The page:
The dark truth

“The ad world is completely racist,” thunders, model Noyonika Chatterjee, (who ruled the Indian ramp especially in the 1990s), when asked whether she ever faced bias in the Indian advertising fraternity because of her dark-skinned complexion.

This isn’t just Chatterjee’s story; many dusky models in India who displayed oodles of talent, beauty and charisma while on the ramp, weren’t able to make it big in the ad space, and most feel that it’s because of the colour of their skin.

Carol Gracias walks the ramp for designer Shantanu Goenka. Pic/Nimesh Dave

“I have been a model for so long and have done so many ramp shows, but in my career, I have hardly got any ads. When I started off as a model, sometimes, I would be told point blank that they don’t want me because of my dark skin and on other occasions, they would make inane excuses, only to cast a fair model later,” recalls Delhi-based Chatterjee.

Partial world
Bias on the basis of colour is a dark secret in the glitzy sidewalks of the fashion world and while some call it the result of the colonial hangover that most Indians still possess, others feel it’s the matter of looking up to what is rare around you.

“I feel we are still hung up, thanks to our British rulers. We still have the complex of the fair skin and feel that fair skin is something to look up to. Colour bias is so ingrained in certain influential sections of our society that even my 10-year-old daughter is facing the brunt of it,” says Chatterjee adding that her daughter is slightly darker than her cousins and hence, is constantly reminded by people that she is less beautiful than fairer girls. He further informs that it has reached such a point that the little girl has already become under confident.

Indian-American Nina Davuluri on being crowned Miss America, 2014. Pic/AFP 

A not-so-fair obsession
Dipannita Sharma, another dusky model, seconds Chatterjee. She maintains that this bias is a reflection of our society and a large chunk of our country is obsessed with fairness. “The advent of fair skin in the fashion world began when fair-skinned girls from other countries (around 2003-04) were brought down by certain agencies and positioned in India as models; they would charge less than their well-established Indian counterparts. Clients in fairness-obsessed sections of our society (beauty and showbiz in particular) lapped this up in a flash because it suited their budgets as well. Slowly, this became a norm rather than an exception,” reveals Sharma. She speaks of how the unabashed glorifying of fair skin in advertising only added to this already-skewed scenario.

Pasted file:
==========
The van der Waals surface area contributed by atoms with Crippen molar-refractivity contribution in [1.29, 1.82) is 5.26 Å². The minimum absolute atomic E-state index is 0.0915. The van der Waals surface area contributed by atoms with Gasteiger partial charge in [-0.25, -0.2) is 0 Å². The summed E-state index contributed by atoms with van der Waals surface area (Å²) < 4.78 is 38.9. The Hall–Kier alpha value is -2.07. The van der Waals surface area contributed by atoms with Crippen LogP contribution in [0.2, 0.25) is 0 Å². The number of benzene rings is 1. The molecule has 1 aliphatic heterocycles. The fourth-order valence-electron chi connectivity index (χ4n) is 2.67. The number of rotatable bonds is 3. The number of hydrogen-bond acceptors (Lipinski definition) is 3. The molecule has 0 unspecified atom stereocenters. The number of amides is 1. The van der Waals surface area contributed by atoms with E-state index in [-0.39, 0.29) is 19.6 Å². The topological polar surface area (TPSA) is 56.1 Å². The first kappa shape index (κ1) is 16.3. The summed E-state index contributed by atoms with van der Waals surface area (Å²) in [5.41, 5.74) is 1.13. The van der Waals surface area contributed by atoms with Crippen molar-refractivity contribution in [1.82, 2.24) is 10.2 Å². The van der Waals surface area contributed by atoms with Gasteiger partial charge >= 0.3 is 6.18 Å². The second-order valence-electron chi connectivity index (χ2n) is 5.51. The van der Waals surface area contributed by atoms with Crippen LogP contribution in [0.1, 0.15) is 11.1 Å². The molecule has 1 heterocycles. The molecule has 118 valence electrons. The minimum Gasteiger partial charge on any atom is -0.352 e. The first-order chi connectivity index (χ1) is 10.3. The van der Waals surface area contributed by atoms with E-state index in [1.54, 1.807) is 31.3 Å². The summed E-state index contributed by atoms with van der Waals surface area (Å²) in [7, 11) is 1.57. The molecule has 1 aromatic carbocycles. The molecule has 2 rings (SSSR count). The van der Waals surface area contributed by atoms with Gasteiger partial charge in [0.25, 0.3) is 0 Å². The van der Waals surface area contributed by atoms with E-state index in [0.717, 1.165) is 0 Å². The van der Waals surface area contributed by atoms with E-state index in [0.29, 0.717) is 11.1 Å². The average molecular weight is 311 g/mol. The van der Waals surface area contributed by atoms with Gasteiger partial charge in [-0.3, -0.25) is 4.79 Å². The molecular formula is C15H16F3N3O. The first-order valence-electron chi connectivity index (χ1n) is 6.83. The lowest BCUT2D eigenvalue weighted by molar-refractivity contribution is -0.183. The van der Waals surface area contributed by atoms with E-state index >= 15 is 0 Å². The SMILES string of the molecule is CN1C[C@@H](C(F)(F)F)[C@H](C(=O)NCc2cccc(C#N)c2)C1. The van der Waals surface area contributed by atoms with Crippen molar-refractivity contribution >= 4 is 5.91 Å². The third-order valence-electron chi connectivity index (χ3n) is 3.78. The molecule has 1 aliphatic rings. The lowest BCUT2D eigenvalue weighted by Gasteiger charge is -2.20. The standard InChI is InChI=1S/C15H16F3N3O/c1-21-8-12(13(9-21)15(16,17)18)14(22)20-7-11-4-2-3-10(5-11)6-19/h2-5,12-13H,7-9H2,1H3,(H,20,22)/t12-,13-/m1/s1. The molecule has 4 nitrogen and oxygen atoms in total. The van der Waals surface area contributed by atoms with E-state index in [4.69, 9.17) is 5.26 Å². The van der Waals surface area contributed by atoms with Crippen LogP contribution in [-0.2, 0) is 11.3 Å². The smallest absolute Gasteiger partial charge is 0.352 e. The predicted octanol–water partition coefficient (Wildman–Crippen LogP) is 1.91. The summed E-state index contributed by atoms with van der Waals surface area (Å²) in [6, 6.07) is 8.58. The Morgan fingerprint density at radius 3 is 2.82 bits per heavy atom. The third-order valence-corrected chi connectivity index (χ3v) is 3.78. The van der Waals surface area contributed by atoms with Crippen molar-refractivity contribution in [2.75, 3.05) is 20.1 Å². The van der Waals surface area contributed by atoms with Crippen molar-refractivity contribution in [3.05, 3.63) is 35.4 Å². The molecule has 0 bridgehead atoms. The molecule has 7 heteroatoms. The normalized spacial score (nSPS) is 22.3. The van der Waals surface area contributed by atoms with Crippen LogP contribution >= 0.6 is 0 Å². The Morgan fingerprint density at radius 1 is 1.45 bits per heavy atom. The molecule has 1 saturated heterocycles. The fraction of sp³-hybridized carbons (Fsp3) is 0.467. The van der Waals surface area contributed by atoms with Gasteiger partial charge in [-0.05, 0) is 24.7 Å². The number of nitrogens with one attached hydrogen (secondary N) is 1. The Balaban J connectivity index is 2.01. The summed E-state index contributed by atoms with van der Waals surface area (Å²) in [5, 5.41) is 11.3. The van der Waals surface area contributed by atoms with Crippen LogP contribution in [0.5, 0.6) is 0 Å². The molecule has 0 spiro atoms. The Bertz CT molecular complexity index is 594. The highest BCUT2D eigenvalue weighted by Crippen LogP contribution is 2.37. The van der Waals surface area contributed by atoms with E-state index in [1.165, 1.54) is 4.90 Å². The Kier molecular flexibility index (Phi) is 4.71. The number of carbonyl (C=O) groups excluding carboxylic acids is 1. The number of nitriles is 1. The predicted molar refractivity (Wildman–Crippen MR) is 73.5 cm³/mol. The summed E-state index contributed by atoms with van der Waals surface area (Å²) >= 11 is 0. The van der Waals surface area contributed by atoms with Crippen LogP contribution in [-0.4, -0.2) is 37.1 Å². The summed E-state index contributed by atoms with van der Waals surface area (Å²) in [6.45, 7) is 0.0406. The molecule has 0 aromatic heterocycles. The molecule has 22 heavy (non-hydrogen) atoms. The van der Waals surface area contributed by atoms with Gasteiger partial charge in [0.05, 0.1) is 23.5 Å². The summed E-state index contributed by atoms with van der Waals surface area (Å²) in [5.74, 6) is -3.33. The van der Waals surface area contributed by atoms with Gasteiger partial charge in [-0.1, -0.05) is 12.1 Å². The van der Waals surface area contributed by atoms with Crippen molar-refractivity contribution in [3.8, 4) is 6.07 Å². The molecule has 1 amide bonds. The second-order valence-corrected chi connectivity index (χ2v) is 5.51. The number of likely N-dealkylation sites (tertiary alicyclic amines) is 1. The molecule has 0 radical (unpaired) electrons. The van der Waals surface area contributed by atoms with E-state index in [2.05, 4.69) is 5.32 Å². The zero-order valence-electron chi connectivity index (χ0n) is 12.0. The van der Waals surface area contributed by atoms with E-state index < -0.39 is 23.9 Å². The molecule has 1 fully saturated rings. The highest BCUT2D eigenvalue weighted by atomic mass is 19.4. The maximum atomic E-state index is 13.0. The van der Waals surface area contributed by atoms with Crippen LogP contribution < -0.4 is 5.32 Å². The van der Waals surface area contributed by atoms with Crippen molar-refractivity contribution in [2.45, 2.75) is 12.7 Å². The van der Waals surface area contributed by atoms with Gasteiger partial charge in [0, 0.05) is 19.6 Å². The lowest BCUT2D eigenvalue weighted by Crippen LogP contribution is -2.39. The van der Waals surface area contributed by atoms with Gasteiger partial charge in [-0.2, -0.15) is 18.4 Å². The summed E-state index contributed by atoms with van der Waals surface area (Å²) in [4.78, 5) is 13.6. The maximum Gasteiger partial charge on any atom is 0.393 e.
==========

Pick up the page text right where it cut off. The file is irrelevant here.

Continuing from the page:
Colour code
Advertising world’s big daddy, veteran adman KV Sridhar agrees to this disparity and explains this fixation as a result of aspirations that most fashion brands are selling today. He reveals that people “want to build an aspiration and in our country darker skin cannot build aspirations.”

He puts his finger on the core problem area: “What we don’t have, we find attractive, and what we have, we don’t value. In India, fair skin is rare, so it is always considered aspirational.” Based on his decades-long experience, he cites that in real life, people might find dusky women attractive, but when it comes to making ads that will appeal to the masses, most people don’t have the guts to go with darker models — “That’s why, most agencies push for fairer women.”